View Full Version : Greed, Burglars, and a Big Mac

John B
03-25-2001, 11:44 PM
Half an hour ago I just had to pay $23.00 for my WB fix.
I don't mind paying for quality, but when some greedy little importer decides he's got a captive market and profiteers ,then my attitude starts to change. Don't get me wrong. I know that the problem is at this end and that our dollar is weak.

A big mac costs NZ$3.40 here. compared to US $2.43. How do you work out parity from that?

I know our $ is at around the .42 cent mark
which should put us at say $15 or $16 for Wooden Boat .

Even though I know what y'all are going to say ( subscribe, subscribe),I think we are getting (I just edited that word) treated badly.

[This message has been edited by John B (edited 03-25-2001).]

03-26-2001, 12:09 AM
John you are being treated badly. Big Macs should be banned from NZ!

But concerning the other question- I pay $5.50 at news stand price. Somehow I can't imagine the cost of shipping to NZ is $17.50.

Phil Young
03-26-2001, 01:17 AM
In Papua New Guinea there's no McDonalds. And you can't get WB. So I left.

Tom Beecroft
03-26-2001, 07:02 AM
The worst part is translating your antipodean wages to US dollars, and compare to your US counterparts. Very depressing, I don't know why I do it so often. WB as a percentage of weekly earnings is a really scary number in our part of the world.

ken mcclure
03-26-2001, 07:56 AM
Look at the bright side. WB prices will not be affected by hoof and mouth disease.

G. Schollmeier
03-26-2001, 09:44 AM

I'm afraid your price might be hard to beat. I checked the postal costs to Auckland from here. $15(US). I could save a years worth and put them on a freighter.(not the same) I guess life in paradise isn't cheap. http://media5.hypernet.com/~dick/ubb/frown.gif


John B
03-26-2001, 04:07 PM
Yeah, I'm not quite as hot today as yesterday but don't forget that they don't post em here. I'm talking about issue #159.... You Know, ...Handy Billy and Scott Rosen. I tell you what, If a dedicated WB supporter like me is starting to balk then a lot of casual purchasers are going to drop by the wayside.

Foot and Mouth

Despite CNN's badly researched piece of misinformation, there is NO foot and mouth disease in Australia or NZ. Or anywhere else in this neck of the woods that I have heard of.
The nearest connection foot and mouth in the Antipodes and the CNN report has to each other is about 3 ft above the hind hoof.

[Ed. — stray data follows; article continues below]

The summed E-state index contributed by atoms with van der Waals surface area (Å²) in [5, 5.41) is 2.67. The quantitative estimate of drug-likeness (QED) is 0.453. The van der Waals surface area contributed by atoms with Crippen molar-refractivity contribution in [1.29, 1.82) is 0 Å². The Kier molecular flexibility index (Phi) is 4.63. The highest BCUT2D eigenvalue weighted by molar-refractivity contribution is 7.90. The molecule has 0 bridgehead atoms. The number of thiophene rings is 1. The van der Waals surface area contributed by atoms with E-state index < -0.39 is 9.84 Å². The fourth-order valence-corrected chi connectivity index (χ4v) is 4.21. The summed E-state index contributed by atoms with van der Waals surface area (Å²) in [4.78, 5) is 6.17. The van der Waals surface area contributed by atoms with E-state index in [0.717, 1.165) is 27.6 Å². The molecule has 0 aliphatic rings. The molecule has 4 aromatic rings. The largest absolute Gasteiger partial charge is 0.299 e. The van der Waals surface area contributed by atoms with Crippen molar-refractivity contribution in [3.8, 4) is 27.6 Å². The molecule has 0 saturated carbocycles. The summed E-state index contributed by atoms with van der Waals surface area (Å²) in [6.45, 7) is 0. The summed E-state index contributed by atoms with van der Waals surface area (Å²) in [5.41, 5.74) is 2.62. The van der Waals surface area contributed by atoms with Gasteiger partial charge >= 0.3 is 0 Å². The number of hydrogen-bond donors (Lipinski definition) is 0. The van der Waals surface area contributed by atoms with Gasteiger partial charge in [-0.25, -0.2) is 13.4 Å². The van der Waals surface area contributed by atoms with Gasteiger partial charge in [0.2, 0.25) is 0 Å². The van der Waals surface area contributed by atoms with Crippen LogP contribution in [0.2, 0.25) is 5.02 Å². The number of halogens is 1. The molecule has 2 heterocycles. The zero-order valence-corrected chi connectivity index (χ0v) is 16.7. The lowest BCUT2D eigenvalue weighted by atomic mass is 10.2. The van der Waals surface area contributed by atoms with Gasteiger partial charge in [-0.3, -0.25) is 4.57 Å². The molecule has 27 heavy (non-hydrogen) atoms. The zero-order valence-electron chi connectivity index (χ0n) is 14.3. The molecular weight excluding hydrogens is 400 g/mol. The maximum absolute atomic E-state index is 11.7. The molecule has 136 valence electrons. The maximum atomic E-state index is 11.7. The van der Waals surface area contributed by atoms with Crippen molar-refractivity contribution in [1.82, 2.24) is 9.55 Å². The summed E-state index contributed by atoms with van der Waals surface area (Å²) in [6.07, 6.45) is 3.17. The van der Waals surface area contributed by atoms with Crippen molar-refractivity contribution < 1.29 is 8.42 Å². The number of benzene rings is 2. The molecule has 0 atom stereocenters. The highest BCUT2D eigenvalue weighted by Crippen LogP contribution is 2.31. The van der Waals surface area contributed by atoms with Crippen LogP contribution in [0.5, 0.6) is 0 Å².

They are both BS.
People like them can severely damage a small economy like ours with rubbish like that and it has caused quite a scandal here.

03-26-2001, 04:37 PM
It makes me nearly cry to hear the interviews on Public Radio with livestock owners in the UK who are loosing their entire flocks.

I thought Cleek and I were the only two people in the world that knew the correct name for this awful virus, Hoof-and-Mouth. Sheesh, foot-in-mouth is a human disease. But, before I went off half cocked I checked an encyclopedia:

Hoof-and-Mouth, see Foot-and-Mouth

foot-and-mouth disease

highly contagious disease almost exclusive to cattle, sheep, swine, goats, and other cloven-hoofed animals. It is caused by a virus that was identified in 1897. Among its symptoms are fever, loss of appetite and weight, and blisters on the mucous membranes, especially those of the mouth, feet, and udder. Discharge from the blisters is heavily infected with the virus, as are saliva, milk, urine, and other secretions. Thus the disease is readily spread by contact; by contaminated food, water, soil, or other materials; or through the air. Humans, who seldom contract the disease, may be carriers, as may rats, dogs, birds, wild animals, and frozen meats. 1
Quarantine, slaughter and complete disposal of infected animals, and disinfection of contaminated material, are prescribed to limit contagion. There is no effective treatment. With vaccines, introduced in 1938, and sanitary controls, foot-and-mouth disease has been excluded or eliminated from North and Central America, Australia and New Zealand, Japan, and Ireland; and occurrences have become infrequent in Great Britain and continental Europe. The disease persists through much of Asia, Africa, and South America. 2
See publications of the U.S. Dept. of Agriculture. 3

So what turned the stuff loose recently in the UK?


03-26-2001, 04:40 PM

Just saw a report on CNN designed to reassure the beef buyers here in the States. Its focus was the mad cow scare, but it included foot and mouth. Apparently the sale of beef is down here, and the corporate parents felt the need to buck up the populace. I know what you are saying, but livestock does move around. Though OZ and NZ seems far enough away from the contagion so as to make it unlikely infection would spread there, who knows? What are the import numbers over the last five years? Just had a flock of sheep destroyed for mad cow/sheep here in Vermont.

All politics aside, I was finally hit by the tragedy of what is happening in Britain yesterday when I heard that fully HALF the hooved animals there have been, or are, scheduled for destruction. The quarantines apply to the farm families, not just the animals, and some of the sheep stock is "one of a kind." Presumably, stock going back centuries.